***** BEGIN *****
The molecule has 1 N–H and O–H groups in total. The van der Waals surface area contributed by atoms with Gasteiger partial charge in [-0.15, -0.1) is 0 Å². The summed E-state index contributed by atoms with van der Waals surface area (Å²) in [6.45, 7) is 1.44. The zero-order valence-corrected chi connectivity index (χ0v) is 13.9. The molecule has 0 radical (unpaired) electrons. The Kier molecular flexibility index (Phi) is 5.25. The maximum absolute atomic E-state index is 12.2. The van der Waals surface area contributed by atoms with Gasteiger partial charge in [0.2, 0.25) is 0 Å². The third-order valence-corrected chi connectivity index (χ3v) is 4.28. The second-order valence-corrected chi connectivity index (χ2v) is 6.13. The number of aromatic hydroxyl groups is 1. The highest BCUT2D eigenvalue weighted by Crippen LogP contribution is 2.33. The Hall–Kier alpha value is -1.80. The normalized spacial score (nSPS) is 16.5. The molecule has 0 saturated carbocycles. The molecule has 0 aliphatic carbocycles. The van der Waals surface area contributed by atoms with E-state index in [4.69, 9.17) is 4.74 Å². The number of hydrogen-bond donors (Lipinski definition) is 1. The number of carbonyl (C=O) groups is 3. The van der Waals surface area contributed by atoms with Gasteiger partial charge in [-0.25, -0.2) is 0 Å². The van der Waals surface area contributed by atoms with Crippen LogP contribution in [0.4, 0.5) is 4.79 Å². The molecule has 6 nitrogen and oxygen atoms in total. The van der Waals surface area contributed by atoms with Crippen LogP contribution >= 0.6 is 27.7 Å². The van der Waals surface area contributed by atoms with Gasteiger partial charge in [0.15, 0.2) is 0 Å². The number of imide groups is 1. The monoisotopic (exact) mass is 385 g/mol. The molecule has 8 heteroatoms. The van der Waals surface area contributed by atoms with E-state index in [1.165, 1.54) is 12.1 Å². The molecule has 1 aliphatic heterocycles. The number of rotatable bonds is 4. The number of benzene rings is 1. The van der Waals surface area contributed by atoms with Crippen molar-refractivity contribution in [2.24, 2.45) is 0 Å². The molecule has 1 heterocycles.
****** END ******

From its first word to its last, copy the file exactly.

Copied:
The molecule has 1 N–H and O–H groups in total. The van der Waals surface area contributed by atoms with Gasteiger partial charge in [-0.15, -0.1) is 0 Å². The summed E-state index contributed by atoms with van der Waals surface area (Å²) in [6.45, 7) is 1.44. The zero-order valence-corrected chi connectivity index (χ0v) is 13.9. The molecule has 0 radical (unpaired) electrons. The Kier molecular flexibility index (Phi) is 5.25. The maximum absolute atomic E-state index is 12.2. The van der Waals surface area contributed by atoms with Gasteiger partial charge in [0.2, 0.25) is 0 Å². The third-order valence-corrected chi connectivity index (χ3v) is 4.28. The second-order valence-corrected chi connectivity index (χ2v) is 6.13. The number of aromatic hydroxyl groups is 1. The highest BCUT2D eigenvalue weighted by Crippen LogP contribution is 2.33. The Hall–Kier alpha value is -1.80. The normalized spacial score (nSPS) is 16.5. The molecule has 0 saturated carbocycles. The molecule has 0 aliphatic carbocycles. The van der Waals surface area contributed by atoms with E-state index in [4.69, 9.17) is 4.74 Å². The number of hydrogen-bond donors (Lipinski definition) is 1. The number of carbonyl (C=O) groups is 3. The van der Waals surface area contributed by atoms with Gasteiger partial charge in [-0.25, -0.2) is 0 Å². The van der Waals surface area contributed by atoms with Crippen LogP contribution in [0.4, 0.5) is 4.79 Å². The molecule has 6 nitrogen and oxygen atoms in total. The van der Waals surface area contributed by atoms with Crippen LogP contribution >= 0.6 is 27.7 Å². The van der Waals surface area contributed by atoms with Gasteiger partial charge in [0.15, 0.2) is 0 Å². The number of imide groups is 1. The monoisotopic (exact) mass is 385 g/mol. The molecule has 8 heteroatoms. The van der Waals surface area contributed by atoms with E-state index in [1.165, 1.54) is 12.1 Å². The molecule has 1 aliphatic heterocycles. The number of rotatable bonds is 4. The number of benzene rings is 1. The van der Waals surface area contributed by atoms with Crippen molar-refractivity contribution in [2.24, 2.45) is 0 Å². The molecule has 1 heterocycles.